When Life Is More Than Cotton Candy

It is hard today…to consider life…specifically, our very own life and living manner…in a way that makes value for others. I’ve always believed my treasured professor, Doug Meeks, is spot on. My words but his inspiration: you don’t grow when you hoard. You grow when you give. And you cannot take it with you. My favorite addition to that is no hearse has a luggage rack.

Today. In the mix of Orlando and the political sword-fighting that has ensued, I am becoming less and less patient with the pontificating of Donald Trump. So grim, even preposterous, to hear the demeaning, all of which is absent of policy on how the rifts in our country can be addressed and the anguish lessened. The prattle stops short of any option beyond self-congratulating indulgence. But, I know. And I believe. And I affirm. Each of us has our own consideration. Will leave it at that.

What I won’t leave, however, is what I consider essential thought…spoken by the creative and valued film director, Ken Burns. I am taking the liberty, now, of sharing what he said to Stanford’s Class of 2016 in his Commencement speech. May it be more than words.

Someone once summarized a sermon a friend delivered…in this manner, “It is cotton candy. Fluffy, sweet and sticky…but totally without substance; it is vacuous.”

May what Ken Burns says do more than make sense. More—so much more—than cotton candy. May his words bring truth…no matter who each of us is…and what our future brings. A wise man he is. His thoughts worth sharing…blessings to each of us.

“Let me speak directly to the graduating class. Watch out. Here comes the advice. Look. I am the father of four daughters. If someone tells you they’ve been sexually assaulted, take it effing seriously. And listen to them! Maybe, some day, we will make the survivor’s eloquent statement as important as Dr. King’s Letter from a Birmingham Jail.

Try not to make the other wrong, as I just did with that “presumptive” nominee. Be for something.

Be curious, not cool. Feed your soul, too. Every day. Remember, insecurity makes liars of us all. Not just presidential candidates. Don’t confuse success with excellence. The poet Robert Penn Warren once told me that “careerism is death.”

Do not descend too deeply into specialism either. Educate all of your parts. You will be healthier.
Free yourselves from the limitations of the binary world. It is just a tool. A means, not an end. Seek out—and have—mentors. Listen to them. The late theatrical director Tyrone Guthrie once said, “We are looking for ideas large enough to be afraid of again.” Embrace those new ideas. Bite off more than you can chew.

Travel. Do not get stuck in one place. Visit our national parks. Their sheer majesty may remind you of your own “atomic insignificance,” as one observer noted, but in the inscrutable ways of Nature, you will feel larger, inspirited, just as the egotist in our midst is diminished by his or her self-regard.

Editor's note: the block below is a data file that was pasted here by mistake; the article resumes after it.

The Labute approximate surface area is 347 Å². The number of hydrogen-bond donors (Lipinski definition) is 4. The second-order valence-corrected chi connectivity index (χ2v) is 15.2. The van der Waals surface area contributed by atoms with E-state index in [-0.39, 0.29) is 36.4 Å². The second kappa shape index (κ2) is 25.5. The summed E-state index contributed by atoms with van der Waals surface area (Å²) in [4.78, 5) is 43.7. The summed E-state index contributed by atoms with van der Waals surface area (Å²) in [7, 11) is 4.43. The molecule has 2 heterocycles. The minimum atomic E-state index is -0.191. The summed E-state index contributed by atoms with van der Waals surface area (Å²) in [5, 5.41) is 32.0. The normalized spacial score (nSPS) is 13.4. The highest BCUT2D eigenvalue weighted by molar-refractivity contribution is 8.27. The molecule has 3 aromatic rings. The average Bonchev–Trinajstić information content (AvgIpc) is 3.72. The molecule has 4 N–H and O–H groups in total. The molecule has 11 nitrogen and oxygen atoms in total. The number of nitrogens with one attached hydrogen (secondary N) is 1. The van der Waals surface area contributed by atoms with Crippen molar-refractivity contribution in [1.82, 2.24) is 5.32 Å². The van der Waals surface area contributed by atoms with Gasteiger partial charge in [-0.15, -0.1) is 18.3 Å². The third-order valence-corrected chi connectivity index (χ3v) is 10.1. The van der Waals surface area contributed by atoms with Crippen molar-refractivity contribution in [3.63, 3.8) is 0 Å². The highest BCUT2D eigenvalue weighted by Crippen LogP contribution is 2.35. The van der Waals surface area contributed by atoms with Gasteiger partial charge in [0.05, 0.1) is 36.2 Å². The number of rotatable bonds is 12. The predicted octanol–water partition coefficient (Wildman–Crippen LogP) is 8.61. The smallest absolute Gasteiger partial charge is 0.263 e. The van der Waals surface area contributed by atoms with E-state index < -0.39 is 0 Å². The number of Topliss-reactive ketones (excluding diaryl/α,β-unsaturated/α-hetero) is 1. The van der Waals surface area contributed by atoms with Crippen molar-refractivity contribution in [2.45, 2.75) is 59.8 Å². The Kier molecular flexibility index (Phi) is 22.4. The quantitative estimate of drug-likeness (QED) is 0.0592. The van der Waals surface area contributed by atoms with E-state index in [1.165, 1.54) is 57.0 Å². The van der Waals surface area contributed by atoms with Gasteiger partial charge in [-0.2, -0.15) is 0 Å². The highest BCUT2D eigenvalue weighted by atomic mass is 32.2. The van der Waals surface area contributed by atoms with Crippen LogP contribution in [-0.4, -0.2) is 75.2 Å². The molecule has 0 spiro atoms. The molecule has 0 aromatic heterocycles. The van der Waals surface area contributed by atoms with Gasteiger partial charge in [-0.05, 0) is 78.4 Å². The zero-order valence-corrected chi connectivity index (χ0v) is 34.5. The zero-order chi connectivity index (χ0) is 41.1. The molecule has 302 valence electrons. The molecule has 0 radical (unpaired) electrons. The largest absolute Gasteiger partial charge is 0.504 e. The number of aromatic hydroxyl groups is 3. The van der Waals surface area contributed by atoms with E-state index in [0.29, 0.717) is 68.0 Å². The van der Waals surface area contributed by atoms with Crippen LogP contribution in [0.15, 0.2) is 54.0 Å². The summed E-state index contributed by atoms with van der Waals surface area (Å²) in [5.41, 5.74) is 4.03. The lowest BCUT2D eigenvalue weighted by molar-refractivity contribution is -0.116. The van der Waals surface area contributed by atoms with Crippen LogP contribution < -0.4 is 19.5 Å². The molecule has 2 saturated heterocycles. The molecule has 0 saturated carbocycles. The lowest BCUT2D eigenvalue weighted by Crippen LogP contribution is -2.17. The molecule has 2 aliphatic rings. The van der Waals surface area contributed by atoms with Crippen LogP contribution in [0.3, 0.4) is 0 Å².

Insist on heroes. And be one.

Read. The book is still the greatest manmade machine of all—not the car, not the TV, not the smartphone.

Make babies. One of the greatest things that will happen to you is that you will have to worry—I mean really worry—about someone other than yourself. It is liberating and exhilarating. I promise. Ask your parents.

Do not lose your enthusiasm. In its Greek etymology, the word enthusiasm means simply, “God in us.”

Serve your country. Insist that we fight the right wars. Convince your government, as Lincoln knew, that the real threat always and still comes from within this favored land. Governments always forget that.

Insist that we support science and the arts, especially the arts. They have nothing to do with the actual defense of our country—they just make our country worth defending.

Believe, as Arthur Miller told me in an interview for my very first film on the Brooklyn Bridge, “believe, that maybe you too could add something that would last and be beautiful.”

And vote. You indelibly underscore your citizenship—and our connection with each other—when you do.

Good luck. And Godspeed.”

About Mark H Miller

Diane and I live in Leander, Texas. This past June 17, 2015 I celebrated the 49th anniversary of my ordination. We returned to Texas after three years in Washington, during which I served as interim minister in Bellevue/Eastgate and Mercer Island. Am planning to begin a 5th novel that will have my protagonist, Tricia Gleason, serve a year in licensed ministry in Snoqualmie, Washington. The novel, "The Lemon Drop Didn't Melt," will find Tricia wrestling with ministry challenges. None of which more daunting than someone wanting her breathing to stop. All the published novels are available on Amazon and Amazon Kindle under Mark Henry Miller. A primary goal in our return to Texas is to make sure grandchildren get lots of attention--here and in Chicago and Washington, D.C. Traveling is definitely an activity that will not slow down. With that, of course, fishing will happen. To that the t-shirt is apt, "I fish; therefore I am." In addition to novels, the book of Blogs, "Voice Of My Heart," is also available on Amazon.
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